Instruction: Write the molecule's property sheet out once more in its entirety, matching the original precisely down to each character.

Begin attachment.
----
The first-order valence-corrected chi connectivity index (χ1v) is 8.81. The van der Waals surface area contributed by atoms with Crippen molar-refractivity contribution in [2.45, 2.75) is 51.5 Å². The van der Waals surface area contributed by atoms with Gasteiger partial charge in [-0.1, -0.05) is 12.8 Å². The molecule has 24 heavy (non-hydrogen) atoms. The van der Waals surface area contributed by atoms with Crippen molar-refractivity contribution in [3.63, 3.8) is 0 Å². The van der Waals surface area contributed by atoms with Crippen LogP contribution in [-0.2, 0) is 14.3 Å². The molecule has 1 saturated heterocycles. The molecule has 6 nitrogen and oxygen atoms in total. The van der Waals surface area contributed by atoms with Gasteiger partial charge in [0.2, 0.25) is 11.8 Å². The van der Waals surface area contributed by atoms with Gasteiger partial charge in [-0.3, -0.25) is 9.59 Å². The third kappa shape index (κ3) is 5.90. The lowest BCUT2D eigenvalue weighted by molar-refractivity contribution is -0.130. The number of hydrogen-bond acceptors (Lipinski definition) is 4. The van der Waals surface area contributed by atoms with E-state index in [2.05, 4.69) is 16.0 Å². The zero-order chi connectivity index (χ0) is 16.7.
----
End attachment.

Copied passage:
The first-order valence-corrected chi connectivity index (χ1v) is 8.81. The van der Waals surface area contributed by atoms with Crippen molar-refractivity contribution in [2.45, 2.75) is 51.5 Å². The van der Waals surface area contributed by atoms with Gasteiger partial charge in [-0.1, -0.05) is 12.8 Å². The molecule has 24 heavy (non-hydrogen) atoms. The van der Waals surface area contributed by atoms with Crippen molar-refractivity contribution in [3.63, 3.8) is 0 Å². The van der Waals surface area contributed by atoms with Crippen LogP contribution in [-0.2, 0) is 14.3 Å². The molecule has 1 saturated heterocycles. The molecule has 6 nitrogen and oxygen atoms in total. The van der Waals surface area contributed by atoms with Gasteiger partial charge in [0.2, 0.25) is 11.8 Å². The van der Waals surface area contributed by atoms with Gasteiger partial charge in [-0.3, -0.25) is 9.59 Å². The third kappa shape index (κ3) is 5.90. The lowest BCUT2D eigenvalue weighted by molar-refractivity contribution is -0.130. The number of hydrogen-bond acceptors (Lipinski definition) is 4. The van der Waals surface area contributed by atoms with E-state index in [2.05, 4.69) is 16.0 Å². The zero-order chi connectivity index (χ0) is 16.7.